Monday, June 28, 2010

On economic growth...

With the G20 or whatever the most recent international economic talk-fest is being called in Toronto this past few days - along with the obligatory silly-shirt day - thoughts are filtering through the ol probligo's neurones carrying tags like "growth", "recession" and the like.

And I keep coming back to the same brick wall.

How can there be continuing "economic growth"? What is the basis for the measure of "economic growth"?

NZ has a record of our economy growing at an annual rate of 1.8%. Over the same period, China's economy has grown at a rate of some 9.5% p.a. I have to presume that these measures exclude the impact of inflation, currency changes, and the other "influences" that impact upon monetary measures.

Y'see, if the NZ economy has "grown" by 1.8%, does this mean we have spent and consumed that much more (very likely) or produced and made that much more (less likely).

Underlying that question is an even more fundamental bother. Is there a limit to the true value of the global economy. If there is, then the fight to increase "growth" has to be considered as a change in balance; more to one meaning less to another.

The immediate suspicion is that is only part of the answer. It is as likely that the limits are in the measurement of "wealth" and "total resource".



王婷珊 said...


The probligo said...

t"The human cannot look like the animal to live equally, but should pursue the knowledge and the moral excellence ........."

Hmm, I think I can get the drift.

What that has to do with economic theory I can not be at all sure.


I hope that babelfish knows its Chinese :)

Eugene Tan said...

What she meant was "humans cannot just live like animals; instead, humans should seek knowledge and morals."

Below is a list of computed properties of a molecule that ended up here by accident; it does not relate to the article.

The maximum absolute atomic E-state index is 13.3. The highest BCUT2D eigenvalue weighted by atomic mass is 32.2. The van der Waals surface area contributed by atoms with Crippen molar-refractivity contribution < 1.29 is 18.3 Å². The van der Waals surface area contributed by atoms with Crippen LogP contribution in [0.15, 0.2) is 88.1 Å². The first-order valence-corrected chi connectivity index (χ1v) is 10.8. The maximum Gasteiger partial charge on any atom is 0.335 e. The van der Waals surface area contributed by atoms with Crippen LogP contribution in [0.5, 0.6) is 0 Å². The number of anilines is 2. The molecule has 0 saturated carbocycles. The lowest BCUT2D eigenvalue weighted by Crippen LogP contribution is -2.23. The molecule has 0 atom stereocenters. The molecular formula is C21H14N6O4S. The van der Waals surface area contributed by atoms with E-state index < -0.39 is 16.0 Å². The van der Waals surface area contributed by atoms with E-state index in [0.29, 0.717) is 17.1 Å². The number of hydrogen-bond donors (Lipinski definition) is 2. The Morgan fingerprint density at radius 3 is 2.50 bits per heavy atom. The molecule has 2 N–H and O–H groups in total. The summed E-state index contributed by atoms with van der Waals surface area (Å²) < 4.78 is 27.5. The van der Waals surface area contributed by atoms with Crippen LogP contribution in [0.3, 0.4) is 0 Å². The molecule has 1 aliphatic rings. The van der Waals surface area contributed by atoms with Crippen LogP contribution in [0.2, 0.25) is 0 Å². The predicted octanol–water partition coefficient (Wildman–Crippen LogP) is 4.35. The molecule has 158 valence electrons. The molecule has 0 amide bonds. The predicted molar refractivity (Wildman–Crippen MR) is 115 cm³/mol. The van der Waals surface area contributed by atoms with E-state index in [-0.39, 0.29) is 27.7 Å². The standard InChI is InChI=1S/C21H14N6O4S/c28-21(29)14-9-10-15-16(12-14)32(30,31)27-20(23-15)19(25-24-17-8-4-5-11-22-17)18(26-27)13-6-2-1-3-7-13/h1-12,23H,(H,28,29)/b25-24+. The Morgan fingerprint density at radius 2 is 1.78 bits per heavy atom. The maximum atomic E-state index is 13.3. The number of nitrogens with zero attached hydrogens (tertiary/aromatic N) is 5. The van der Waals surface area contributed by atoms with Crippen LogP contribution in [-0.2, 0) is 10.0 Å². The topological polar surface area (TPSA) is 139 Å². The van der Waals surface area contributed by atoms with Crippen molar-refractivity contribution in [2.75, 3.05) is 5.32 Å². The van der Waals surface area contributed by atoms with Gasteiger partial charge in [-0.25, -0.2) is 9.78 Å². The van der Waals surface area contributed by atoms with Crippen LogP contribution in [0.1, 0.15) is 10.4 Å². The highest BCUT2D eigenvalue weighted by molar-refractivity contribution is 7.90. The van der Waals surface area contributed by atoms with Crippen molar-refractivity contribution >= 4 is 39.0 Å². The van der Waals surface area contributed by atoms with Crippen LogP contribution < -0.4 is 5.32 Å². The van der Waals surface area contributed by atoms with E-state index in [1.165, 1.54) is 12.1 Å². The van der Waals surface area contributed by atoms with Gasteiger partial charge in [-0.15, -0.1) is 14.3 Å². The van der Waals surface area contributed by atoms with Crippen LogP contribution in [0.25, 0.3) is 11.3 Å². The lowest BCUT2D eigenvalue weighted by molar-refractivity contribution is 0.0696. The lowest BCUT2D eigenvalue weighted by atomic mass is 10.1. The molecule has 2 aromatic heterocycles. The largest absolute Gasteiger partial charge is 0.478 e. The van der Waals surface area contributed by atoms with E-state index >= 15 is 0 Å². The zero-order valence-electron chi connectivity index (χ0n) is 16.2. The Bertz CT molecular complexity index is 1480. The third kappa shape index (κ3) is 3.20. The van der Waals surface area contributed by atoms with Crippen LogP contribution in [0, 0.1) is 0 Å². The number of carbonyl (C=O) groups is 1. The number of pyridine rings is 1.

Your Babelfish is babbling nonsense.

My thoughts on the "growth" issue are simple: We must stop growth-driven growth. How much more can we consume?

Do we need/can we afford that second, third, fourth car? If not, then what is the purpose of measuring growth based on car sales?

The probligo said...

Thanks very much Eugene. That is the last of that particular experiment. Can I hire you as permanent resident translator? :)

What you say is right, and to my point from a different direction.

I have to say that outward appearance at least gives the truth to China's rate of growth over the past few (10?) years. There are appearances that the benefit of that growth is being realised by a "growing middle class".

Reflection on that and consideration of the likely state of China's rural population - in the places where outsiders are discouraged from visiting - gives me the stronger feeling that the benefits are far from universally realised.

At the same time, my mind brings the images of "subsistence farmers" in Samoa, Tonga, Vanuatu and the other Pacific Islands I have visited. I could not live as they do for the simple reason I do not have their survival skills. They are "happy" in that their immediate needs are met; at the same time they have their conflict between remembering and preserving the past and wishing to provide better for their descendants.

There is such a lot that sounds right but is in fact quite wrong.

I don't have the answers.

asdas said...


asdas said...


The probligo said...

I have been thinking about your comment Eugene.

Why do we need a second, third, fourth car?

In my case I plead self-interest and convenience.